the thought came:
        There is no physic
        for the world's ill, nor surgery; it must
        (hot smell of tar on wet salt air)
        burn in fever forever, an incense pierced
        with arrows, whose name is Love and another name
        Rebellion (the twinge, the gulf, split seconds,
        the very raindrops, render, and instancy
        of Love).
        All Poetry to this not-to-be-looked-upon sun
        of Passion is the moon's cupped light; all
        Politics to this moon, a moon's reflected
        cupped light, like the moon of Rome, after
        the deep well of Grecian light sank low;
        always the enemy is the foe at home.
        But these three are friends whose arms twine
        without words; as, in still air,
        the great grove leans to wind, past and to come.

      Tree, Tree, Dry And Green
        Green, how I want you green.
        Green wind. Green branches.
        The ship out on the sea
        And the horse on the mountain.
        With the shade around her waist
        She dreams on her balcony,
        Green flesh, her hair green,
        With eyes of cold silver.
        Green, how I want you green.
        Under the gypsy moon,
        All things are watching her
        And she cannot see them.
        Green, how I want you green.
        Big hoarfrost stars
        Come with the fish of shadow
        That opens the road of dawn.
        The fig tree rubs its wind
        With the sandpaper of its branches,
        And the forest, cunning cat,
        Bristles its brittle fibers.
        But who will come? And from where?
        She is still on her balcony
        Green flesh, her hair green,
        Dreaming in the bitter sea.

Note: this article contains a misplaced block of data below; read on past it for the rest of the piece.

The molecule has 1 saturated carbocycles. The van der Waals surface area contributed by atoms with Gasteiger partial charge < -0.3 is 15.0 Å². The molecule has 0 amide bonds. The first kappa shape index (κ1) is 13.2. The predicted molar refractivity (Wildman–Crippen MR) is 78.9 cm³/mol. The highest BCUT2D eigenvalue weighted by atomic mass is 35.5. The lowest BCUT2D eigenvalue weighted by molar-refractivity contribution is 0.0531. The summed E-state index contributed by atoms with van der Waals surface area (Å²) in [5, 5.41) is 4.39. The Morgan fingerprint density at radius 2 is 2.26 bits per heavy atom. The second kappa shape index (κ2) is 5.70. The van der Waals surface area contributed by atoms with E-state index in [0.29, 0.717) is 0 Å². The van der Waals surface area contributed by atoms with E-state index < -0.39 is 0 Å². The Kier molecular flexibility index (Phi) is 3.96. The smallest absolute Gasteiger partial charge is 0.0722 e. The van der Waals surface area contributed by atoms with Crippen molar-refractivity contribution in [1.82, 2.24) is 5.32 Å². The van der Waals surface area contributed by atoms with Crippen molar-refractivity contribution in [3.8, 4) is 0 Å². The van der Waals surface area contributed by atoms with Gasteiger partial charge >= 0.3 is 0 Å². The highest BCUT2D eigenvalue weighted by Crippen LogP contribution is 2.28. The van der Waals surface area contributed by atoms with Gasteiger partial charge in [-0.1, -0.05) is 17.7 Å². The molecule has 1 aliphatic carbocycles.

-My friend, I want to trade
        My horse for her house,
        My saddle for her mirror,
        My knife for her blanket.
        My friend, I come bleeding
        From the gates of Cabra.
        -If it were possible, my boy,
        I'd help you fix that trade.
        But now I am not I,
        Nor is my house now my house.
        -My friend, I want to die
        Decently in my bed.
        Of iron, if that's possible,
        With blankets of fine chambray.
        Don't you see the wound I have
        From my chest up to my throat?
        -Your white shirt has grown
        Thirsy dark brown roses.
        Your blood oozes and flees a
        Round the corners of your sash.
        But now I am not I,
        Nor is my house now my house.
        -Let me climb up, at least,
        Up to the high balconies;
        Let me climb up! Let me,
        Up to the green balconies.
        Railings of the moon
        Through which the water rumbles.
        Now the two friends climb up,
        Up to the high balconies.
        Leaving a trail of blood.
        Leaving a trail of teardrops.
        Tin bell vines
        Were trembling on the roofs.
        A thousand crystal tambourines
        Struck at the dawn light.
        Green, how I want you green,
        Green wind, green branches.
        The two friends climbed up.
        The stiff wind left
        In their mouths, a strange taste
        Of bile, of mint, and of basil
        My friend, where is she -tell me-
        Where is your bitter girl?
        How many times she waited for you!
        How many times would she wait for you,
        Cool face, black hair,
        On this green balcony!
        Over the mouth of the cistern
        The gypsy girl was swinging,
        Green flesh, her hair green,
        With eyes of cold silver.
        An icicle of moon
        Holds her up above the water.
        The night became intimate
        Like a little plaza.
        Drunken 'Guardias Civiles'
        Were pounding on the door.
        Green, how I want you green.
        Green wind. Green branches.
        The ship out on the sea.
        And the horse on the mountain.

        I go down the street
        Grotesque, without solution
        With the sadness of Cyrano
        And Quixote.

        Infinite impossiblities
        With the rhythm of the clock.

        (The captive voice, far away.
        Put on a cricket' clothes.)